What CPR is and How Can It Help?
CPR, which stands for Cardiopulmonary resuscitation, is a process that uses chest compression and artificial ventilation – by means of mouth-to-mouth resuscitation in order to maintain vascular flow and oxygenation despite the presence of cardiac arrest. This process greatly enhances the neurologic outcome or good quality life prognosis of patients who just had cardiac arrest away from the vicinity of a hospital or within significant time-delay prior to the arrival of paramedics.
However, despite improving the chances of these patient’s survival, the fact that adequate medical attention needs to be given cannot be discounted. This is to ensure that the patient’s chances of getting discharged from the hospital without significant neurologic symptoms that may impair good quality life is heightened.
The Process of CPR
The process starts with chest compression delivery. If you have observed from pictures or even from medical TV shows, you will see that cardiopulmonary resuscitation will begin with overlapping hands on top of the patient’s chest over the sternum. It should be emphasized that the arms of the person doing the resuscitation must be extended to ensure that the force for chest compression is adequately delivered with the assistance of some of the rescuer’s weight.
It has been updated that cardiopulmonary resuscitation must be done on all patients whether children or adults and a guidelines or recommendations have been passed for references.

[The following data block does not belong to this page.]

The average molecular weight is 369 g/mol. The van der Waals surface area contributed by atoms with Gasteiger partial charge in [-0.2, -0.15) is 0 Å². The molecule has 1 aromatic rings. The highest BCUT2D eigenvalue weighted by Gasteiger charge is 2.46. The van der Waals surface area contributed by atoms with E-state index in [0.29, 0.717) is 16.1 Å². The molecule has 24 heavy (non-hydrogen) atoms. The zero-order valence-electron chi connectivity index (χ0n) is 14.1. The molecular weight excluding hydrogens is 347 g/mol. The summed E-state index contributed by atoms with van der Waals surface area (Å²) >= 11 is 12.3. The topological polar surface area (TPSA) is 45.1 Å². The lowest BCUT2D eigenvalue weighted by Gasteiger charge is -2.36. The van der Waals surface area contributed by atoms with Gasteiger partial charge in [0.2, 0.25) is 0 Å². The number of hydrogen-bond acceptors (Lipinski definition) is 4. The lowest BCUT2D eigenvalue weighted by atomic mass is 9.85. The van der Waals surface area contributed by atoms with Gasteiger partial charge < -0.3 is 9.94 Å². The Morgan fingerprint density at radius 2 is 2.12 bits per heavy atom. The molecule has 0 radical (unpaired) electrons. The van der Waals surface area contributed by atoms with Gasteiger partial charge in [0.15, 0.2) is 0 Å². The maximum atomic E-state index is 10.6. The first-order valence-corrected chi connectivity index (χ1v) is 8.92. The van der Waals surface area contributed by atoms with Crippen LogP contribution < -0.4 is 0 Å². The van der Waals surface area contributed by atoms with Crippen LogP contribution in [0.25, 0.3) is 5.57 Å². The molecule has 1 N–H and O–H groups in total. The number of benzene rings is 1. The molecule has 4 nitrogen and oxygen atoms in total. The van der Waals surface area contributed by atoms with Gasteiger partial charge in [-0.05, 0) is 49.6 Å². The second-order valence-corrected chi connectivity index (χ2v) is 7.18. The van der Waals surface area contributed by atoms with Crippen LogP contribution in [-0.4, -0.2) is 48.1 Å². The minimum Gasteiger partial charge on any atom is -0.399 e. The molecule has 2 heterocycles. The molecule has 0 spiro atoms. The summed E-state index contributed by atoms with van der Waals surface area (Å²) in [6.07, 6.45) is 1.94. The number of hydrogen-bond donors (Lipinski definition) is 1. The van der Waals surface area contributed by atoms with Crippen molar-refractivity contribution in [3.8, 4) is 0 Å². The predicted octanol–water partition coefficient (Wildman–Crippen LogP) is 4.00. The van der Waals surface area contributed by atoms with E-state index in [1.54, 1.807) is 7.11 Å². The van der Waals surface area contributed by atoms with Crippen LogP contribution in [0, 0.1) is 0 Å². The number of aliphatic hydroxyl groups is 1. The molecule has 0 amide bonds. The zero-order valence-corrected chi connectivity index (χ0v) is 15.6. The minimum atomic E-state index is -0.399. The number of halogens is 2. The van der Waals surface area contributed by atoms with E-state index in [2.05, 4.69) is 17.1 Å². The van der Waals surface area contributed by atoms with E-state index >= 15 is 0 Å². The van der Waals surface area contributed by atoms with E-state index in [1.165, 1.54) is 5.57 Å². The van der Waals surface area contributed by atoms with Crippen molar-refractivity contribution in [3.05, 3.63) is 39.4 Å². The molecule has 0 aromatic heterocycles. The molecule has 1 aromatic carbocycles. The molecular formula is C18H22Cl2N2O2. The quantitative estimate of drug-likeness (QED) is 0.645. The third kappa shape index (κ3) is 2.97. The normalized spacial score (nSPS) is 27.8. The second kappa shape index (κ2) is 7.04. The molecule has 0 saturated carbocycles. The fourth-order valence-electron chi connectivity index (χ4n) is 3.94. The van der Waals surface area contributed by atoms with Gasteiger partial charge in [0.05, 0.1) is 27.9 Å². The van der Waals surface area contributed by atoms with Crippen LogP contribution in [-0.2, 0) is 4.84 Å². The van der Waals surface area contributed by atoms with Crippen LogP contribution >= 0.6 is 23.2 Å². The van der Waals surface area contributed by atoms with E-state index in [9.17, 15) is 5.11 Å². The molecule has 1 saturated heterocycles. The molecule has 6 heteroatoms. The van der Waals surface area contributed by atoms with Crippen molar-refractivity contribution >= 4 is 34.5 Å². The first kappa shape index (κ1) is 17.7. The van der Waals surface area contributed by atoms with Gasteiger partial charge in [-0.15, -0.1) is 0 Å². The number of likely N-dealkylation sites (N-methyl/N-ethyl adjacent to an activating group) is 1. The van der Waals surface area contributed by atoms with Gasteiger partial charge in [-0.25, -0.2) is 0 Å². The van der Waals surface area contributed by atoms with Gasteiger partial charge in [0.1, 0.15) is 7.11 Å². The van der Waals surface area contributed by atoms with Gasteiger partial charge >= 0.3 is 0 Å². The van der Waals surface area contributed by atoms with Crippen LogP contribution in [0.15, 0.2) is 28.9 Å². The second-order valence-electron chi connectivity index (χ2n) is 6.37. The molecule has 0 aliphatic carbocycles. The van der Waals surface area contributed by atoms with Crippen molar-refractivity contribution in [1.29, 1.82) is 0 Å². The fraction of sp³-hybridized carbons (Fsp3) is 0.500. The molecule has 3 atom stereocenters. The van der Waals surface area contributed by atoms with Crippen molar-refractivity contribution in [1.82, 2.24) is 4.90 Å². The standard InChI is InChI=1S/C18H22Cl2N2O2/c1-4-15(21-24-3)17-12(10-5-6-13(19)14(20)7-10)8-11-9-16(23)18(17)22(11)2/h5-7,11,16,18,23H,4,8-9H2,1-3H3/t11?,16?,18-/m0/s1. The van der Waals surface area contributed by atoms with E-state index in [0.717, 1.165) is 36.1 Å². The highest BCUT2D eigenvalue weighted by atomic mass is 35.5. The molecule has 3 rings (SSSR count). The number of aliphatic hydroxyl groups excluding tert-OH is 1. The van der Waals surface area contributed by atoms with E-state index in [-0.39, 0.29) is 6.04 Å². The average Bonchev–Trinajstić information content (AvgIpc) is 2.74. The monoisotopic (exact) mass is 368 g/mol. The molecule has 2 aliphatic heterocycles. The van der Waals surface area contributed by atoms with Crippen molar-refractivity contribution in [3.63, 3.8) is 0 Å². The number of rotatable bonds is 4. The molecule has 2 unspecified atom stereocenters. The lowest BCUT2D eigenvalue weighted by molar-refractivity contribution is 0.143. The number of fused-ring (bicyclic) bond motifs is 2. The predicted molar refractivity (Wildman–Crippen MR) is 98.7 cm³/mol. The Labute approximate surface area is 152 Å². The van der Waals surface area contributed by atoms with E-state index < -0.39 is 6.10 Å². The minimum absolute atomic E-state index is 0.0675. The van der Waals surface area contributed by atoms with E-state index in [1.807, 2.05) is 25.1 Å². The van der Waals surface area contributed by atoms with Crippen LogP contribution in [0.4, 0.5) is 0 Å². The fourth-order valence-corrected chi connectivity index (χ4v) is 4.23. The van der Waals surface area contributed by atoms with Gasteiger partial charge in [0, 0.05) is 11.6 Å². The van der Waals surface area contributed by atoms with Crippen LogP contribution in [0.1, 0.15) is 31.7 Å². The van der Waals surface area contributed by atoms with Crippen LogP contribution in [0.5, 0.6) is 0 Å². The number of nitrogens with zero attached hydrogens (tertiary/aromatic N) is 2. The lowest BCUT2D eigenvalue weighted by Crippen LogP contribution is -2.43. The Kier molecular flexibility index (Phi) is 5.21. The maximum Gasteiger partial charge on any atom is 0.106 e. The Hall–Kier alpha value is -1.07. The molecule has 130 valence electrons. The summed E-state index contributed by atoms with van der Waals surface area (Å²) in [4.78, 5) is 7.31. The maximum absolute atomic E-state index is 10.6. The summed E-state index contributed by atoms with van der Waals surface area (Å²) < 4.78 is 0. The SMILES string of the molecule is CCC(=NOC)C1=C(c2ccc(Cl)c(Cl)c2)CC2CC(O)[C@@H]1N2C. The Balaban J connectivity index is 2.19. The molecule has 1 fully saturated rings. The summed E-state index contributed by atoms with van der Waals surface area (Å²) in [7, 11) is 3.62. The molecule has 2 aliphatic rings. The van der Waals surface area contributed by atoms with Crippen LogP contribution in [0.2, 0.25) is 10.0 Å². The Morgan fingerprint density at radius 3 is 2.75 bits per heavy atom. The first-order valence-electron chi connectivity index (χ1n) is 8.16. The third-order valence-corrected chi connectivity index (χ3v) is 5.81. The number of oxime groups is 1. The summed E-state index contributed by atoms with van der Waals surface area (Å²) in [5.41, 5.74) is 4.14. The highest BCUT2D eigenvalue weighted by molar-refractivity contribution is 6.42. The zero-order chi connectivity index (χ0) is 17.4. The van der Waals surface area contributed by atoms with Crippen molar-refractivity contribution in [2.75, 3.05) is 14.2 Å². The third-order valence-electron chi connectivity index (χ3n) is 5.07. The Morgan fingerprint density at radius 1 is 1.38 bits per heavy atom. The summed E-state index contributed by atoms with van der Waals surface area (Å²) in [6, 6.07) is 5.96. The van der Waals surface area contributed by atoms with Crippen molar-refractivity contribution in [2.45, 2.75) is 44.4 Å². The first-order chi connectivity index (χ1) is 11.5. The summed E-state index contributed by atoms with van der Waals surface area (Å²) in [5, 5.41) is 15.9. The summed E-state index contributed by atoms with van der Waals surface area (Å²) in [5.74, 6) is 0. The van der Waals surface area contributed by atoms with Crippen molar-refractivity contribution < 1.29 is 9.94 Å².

First, the rescuer must only withhold resuscitation if victims of penetrating or blunt trauma will obviously not benefit anything from it. This means that if the victim obviously not survive – given the factors such as the time delay before reaching a medical facility – the victim will not benefit anything from the cardiopulmonary resuscitation.
Second, recommended resuscitation should be done in patients who have suffered from cardiac arrest especially when they have not sustained any traumatic injury at the time of incident.
Third, if the victim is a child and has shown signs of life even before the administration of cardiopulmonary resuscitation must be taken immediately to the nearest emergency room. All procedures including the traumatic CPR must be done while on the way to the hospital. Any delay of bringing the child could result to the demise of the patient considering the window of survival without oxygen to the brain.
There are still other guidelines that must be followed when it comes to doing cardiopulmonary resuscitation. The ones mentioned above are just some of it, which you could give more thought and understanding.
What are the instances when cardiopulmonary resuscitation is contraindicated or prohibited?
Cardiopulmonary resuscitation is indicated or SOP (standard operating procedure) to all victims of cardiac arrest. The only time that it is contraindicated or absolutely prohibited is when there is a DNR (do-not-resuscitate) order from the attending physician by virtue of the immediate family’s decision. It is also not done any more if the patient has advanced directive of not being resuscitated upon the occurrence of cardiac arrest. Otherwise, cardiopulmonary resuscitation is absolutely done in order to increase the chances of having good quality life after the cardiac arrest.